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ABT-761 attenuates bronchoconstriction and pulmonary inflammation in rodents.

https://arctichealth.org/en/permalink/ahliterature15808
Source
J Pharmacol Exp Ther. 1997 Mar;280(3):1366-73
Publication Type
Article
Date
Mar-1997
Author
R L Bell
R R Harris
P E Malo
J B Bouska
T K Shaughnessy
K I Hulkower
C D Brooks
G W Carter
Author Affiliation
Immunosciences Research Area, Abbott Laboratories, Abbott Park, Illinois 60064, USA.
Source
J Pharmacol Exp Ther. 1997 Mar;280(3):1366-73
Date
Mar-1997
Language
English
Publication Type
Article
Keywords
Animals
Arachidonate 5-Lipoxygenase - antagonists & inhibitors
Bronchoconstriction - drug effects
Enzyme Inhibitors - pharmacology - therapeutic use
Eosinophils - pathology
Guinea Pigs
Humans
Hydroxyurea - analogs & derivatives - pharmacology - therapeutic use
In Vitro
Leukotriene E4 - antagonists & inhibitors
Macaca fascicularis
Male
Mice
Muscle Contraction - drug effects
Pneumonia - drug therapy - pathology
Rats
Abstract
Our primary goal has been to discover leukotriene biosynthesis inhibitors with characteristics that are appropriate for use as clinical agents. The success of the use of zileuton in the treatment of asthma led us to explore further the use of the N-hydroxyurea class of 5-lipoxygenase inhibitors as longer-acting compounds with good lung penetration. A variety of in vitro and in vivo methods were used to evaluate a large number of compounds, from which ABT-761 [(R)-N-(3-(5-(4-fluorophenylmethyl)thien-2-yl)-1-methyl-2-pr opynyl)-N-hydroxyurea] was selected for study. ABT-761 exhibited potent and selective inhibition of leukotriene formation both in vitro and in vivo. More importantly, the compound potently inhibited antigen-induced bronchospasm in guinea pigs when given either prophylactically or therapeutically. In addition, ABT-761 was a potent inhibitor of eosinophil influx into the lungs of Brown Norway rats. These data provide added support for the role of leukotrienes in both bronchospasm and eosinophilic inflammation and characterize ABT-761 as a particularly potent inhibitor of leukotrienes formed in pulmonary tissues. These data combined with the excellent pharmacokinetic characteristics of the compound indicate its potential use in the treatment of leukotriene-dependent human disease.
PubMed ID
9067325 View in PubMed
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Adherence to antibiotic guidelines for pneumonia in chronic-care facilities in Ontario.

https://arctichealth.org/en/permalink/ahliterature192097
Source
Clin Invest Med. 2001 Dec;24(6):304-10
Publication Type
Article
Date
Dec-2001
Author
M. Loeb
A E Simor
L. Landry
A. McGeer
Author Affiliation
Division of Medical Microbiology and Infectious Diseases, McMaster University and the Hamilton Regional Laboratory Program, Ont. loebm@mcmaster.ca
Source
Clin Invest Med. 2001 Dec;24(6):304-10
Date
Dec-2001
Language
English
Publication Type
Article
Keywords
Aged
Anti-Bacterial Agents - therapeutic use
Chronic Disease
Cohort Studies
Female
Humans
Long-Term Care
Male
Ontario - epidemiology
Pneumonia - drug therapy - mortality - radiography
Practice Guidelines as Topic
Prospective Studies
Treatment Outcome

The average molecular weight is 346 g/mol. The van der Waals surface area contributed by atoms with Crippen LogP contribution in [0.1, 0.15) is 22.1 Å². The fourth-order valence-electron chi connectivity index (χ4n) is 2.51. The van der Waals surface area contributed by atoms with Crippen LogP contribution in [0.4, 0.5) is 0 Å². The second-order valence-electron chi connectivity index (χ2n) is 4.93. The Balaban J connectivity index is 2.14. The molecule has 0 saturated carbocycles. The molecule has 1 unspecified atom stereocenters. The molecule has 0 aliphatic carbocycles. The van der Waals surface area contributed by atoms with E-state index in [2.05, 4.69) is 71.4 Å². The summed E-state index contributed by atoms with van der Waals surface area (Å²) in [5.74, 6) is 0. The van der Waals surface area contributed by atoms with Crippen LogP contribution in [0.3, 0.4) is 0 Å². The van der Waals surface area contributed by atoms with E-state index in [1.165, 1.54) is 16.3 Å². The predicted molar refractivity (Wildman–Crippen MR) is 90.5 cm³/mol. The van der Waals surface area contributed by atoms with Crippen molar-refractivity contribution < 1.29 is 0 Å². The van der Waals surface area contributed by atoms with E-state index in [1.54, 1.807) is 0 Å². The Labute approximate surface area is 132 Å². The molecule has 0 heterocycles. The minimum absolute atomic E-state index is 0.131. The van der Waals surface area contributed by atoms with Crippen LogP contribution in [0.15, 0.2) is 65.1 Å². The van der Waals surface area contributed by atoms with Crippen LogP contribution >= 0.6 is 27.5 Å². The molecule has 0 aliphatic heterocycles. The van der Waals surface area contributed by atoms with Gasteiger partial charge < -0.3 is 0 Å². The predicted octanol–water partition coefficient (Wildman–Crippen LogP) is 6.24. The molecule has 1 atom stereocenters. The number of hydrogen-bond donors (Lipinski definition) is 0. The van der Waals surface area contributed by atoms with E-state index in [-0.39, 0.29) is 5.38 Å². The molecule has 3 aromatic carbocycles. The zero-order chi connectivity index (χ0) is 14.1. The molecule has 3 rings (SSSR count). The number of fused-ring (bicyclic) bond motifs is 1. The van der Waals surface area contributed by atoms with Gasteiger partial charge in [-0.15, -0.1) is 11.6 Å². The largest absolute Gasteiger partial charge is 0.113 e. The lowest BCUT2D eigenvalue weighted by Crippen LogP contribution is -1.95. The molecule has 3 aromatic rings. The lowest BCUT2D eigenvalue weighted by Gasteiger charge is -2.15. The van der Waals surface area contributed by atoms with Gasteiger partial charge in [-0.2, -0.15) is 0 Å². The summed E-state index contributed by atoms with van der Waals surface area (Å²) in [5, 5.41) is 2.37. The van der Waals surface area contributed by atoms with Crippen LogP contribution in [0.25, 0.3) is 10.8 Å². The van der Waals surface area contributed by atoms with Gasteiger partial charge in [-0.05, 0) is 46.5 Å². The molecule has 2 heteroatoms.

Abstract
To evaluate adherence to antibiotic recommendations for the treatment of pneumonia in patients who receive long-term care and to assess outcomes associated with these recommendations.
A prospective cohort study.
Twenty-two facilities that provide long-term care in southern Ontario.
Older adults treated with antibiotics for a presumptive diagnosis of pneumonia and those with radiologically confirmed pneumonia
Over a 12-month period, older patients who were treated with antibiotics for presumptive pneumonia were prospectively identified. A random sample of these antibiotic courses (646 courses in 638 patients) was reviewed using a standardized data collection form, and demographic and clinical data were collected. Antibiotic courses were classified according to Canadian and American Thoracic Society antibiotic recommendations for pneumonia. In patients with radiologically confirmed pneumonia, the effect of adherence to these recommendations on mortality and persistence of symptoms was assessed.
Only 27.6% (178 of 646) of antibiotic prescriptions evaluated met antibiotic recommendations for nursing-home-acquired pneumonia, and the proportion meeting these varied greatly by facility, ranging from 0% to 53% (median 31%). For patients with radiologically confirmed pneumonia, age (adjusted odds ratio [OR] 1.6, 95% confidence interval [CI] 1.0-2.4, per increase in 10 yr, p = 0.02), sex (adjusted OR 3.0, 95% CI 1.1-8.0, p = 0.03), and adherence to recommended antibiotics (OR 3.0, 95% CI 1.3-7.2, p = 0.01) were associated with death. Adherence to the recommended antibiotics was also associated with adverse reactions, which occurred in 10% of prescriptions meeting the recommendations (OR 2.4, 95% CI 1.3-4.6, p = 0.01).
Adherence to recommended guidelines for antibiotic treatment was low and highly variable among study facilities. Use of recommended antibiotic regimens was associated with increased adverse events and worse outcomes in patients with radiologically confirmed pneumonia.
Notes
Comment In: Clin Invest Med. 2002 Jun;25(3):63-4; author reply 6412137250
PubMed ID
11767234 View in PubMed
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[Agreement between clinical practice guidelines for management of community-acquired pneumonia. A retrospective study of 101 hospitalized patients].

https://arctichealth.org/en/permalink/ahliterature181855
Source
Rev Mal Respir. 2003 Dec;20(6 Pt 1):858-70
Publication Type
Article
Date
Dec-2003
Author
J. Labarère
M. Fourny
P. Pavese
P. Bedouch
C. Brambilla
P. François
Author Affiliation
Unité d'Evaluation Médicale, Centre Hospitalier Universitaire de Grenoble, Grenoble, France. jlabarere@chu-grenoble.fr
Source
Rev Mal Respir. 2003 Dec;20(6 Pt 1):858-70
Date
Dec-2003
Language
French
Publication Type
Article
Keywords
Acute Disease
Aged
Anti-Bacterial Agents - therapeutic use
Canada
Community-Acquired Infections - drug therapy